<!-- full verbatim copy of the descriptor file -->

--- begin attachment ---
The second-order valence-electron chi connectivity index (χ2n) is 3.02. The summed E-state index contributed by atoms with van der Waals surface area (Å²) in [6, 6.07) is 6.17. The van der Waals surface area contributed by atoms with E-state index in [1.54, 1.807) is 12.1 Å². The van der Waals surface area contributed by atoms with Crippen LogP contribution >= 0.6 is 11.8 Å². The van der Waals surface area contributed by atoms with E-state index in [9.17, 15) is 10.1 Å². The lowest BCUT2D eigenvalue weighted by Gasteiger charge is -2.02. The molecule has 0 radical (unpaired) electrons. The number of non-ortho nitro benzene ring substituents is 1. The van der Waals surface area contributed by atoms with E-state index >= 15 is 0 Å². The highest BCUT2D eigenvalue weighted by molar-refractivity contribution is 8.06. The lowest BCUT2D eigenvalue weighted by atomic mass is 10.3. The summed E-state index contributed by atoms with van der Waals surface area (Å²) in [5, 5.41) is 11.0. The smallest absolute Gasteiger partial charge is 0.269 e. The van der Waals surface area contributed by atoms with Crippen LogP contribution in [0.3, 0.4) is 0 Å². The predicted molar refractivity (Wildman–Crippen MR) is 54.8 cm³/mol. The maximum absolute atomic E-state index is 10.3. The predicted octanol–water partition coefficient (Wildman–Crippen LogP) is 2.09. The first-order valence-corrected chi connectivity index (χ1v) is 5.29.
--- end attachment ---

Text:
The second-order valence-electron chi connectivity index (χ2n) is 3.02. The summed E-state index contributed by atoms with van der Waals surface area (Å²) in [6, 6.07) is 6.17. The van der Waals surface area contributed by atoms with E-state index in [1.54, 1.807) is 12.1 Å². The van der Waals surface area contributed by atoms with Crippen LogP contribution >= 0.6 is 11.8 Å². The van der Waals surface area contributed by atoms with E-state index in [9.17, 15) is 10.1 Å². The lowest BCUT2D eigenvalue weighted by Gasteiger charge is -2.02. The molecule has 0 radical (unpaired) electrons. The number of non-ortho nitro benzene ring substituents is 1. The van der Waals surface area contributed by atoms with E-state index >= 15 is 0 Å². The highest BCUT2D eigenvalue weighted by molar-refractivity contribution is 8.06. The lowest BCUT2D eigenvalue weighted by atomic mass is 10.3. The summed E-state index contributed by atoms with van der Waals surface area (Å²) in [5, 5.41) is 11.0. The smallest absolute Gasteiger partial charge is 0.269 e. The van der Waals surface area contributed by atoms with Crippen LogP contribution in [0.3, 0.4) is 0 Å². The predicted molar refractivity (Wildman–Crippen MR) is 54.8 cm³/mol. The maximum absolute atomic E-state index is 10.3. The predicted octanol–water partition coefficient (Wildman–Crippen LogP) is 2.09. The first-order valence-corrected chi connectivity index (χ1v) is 5.29.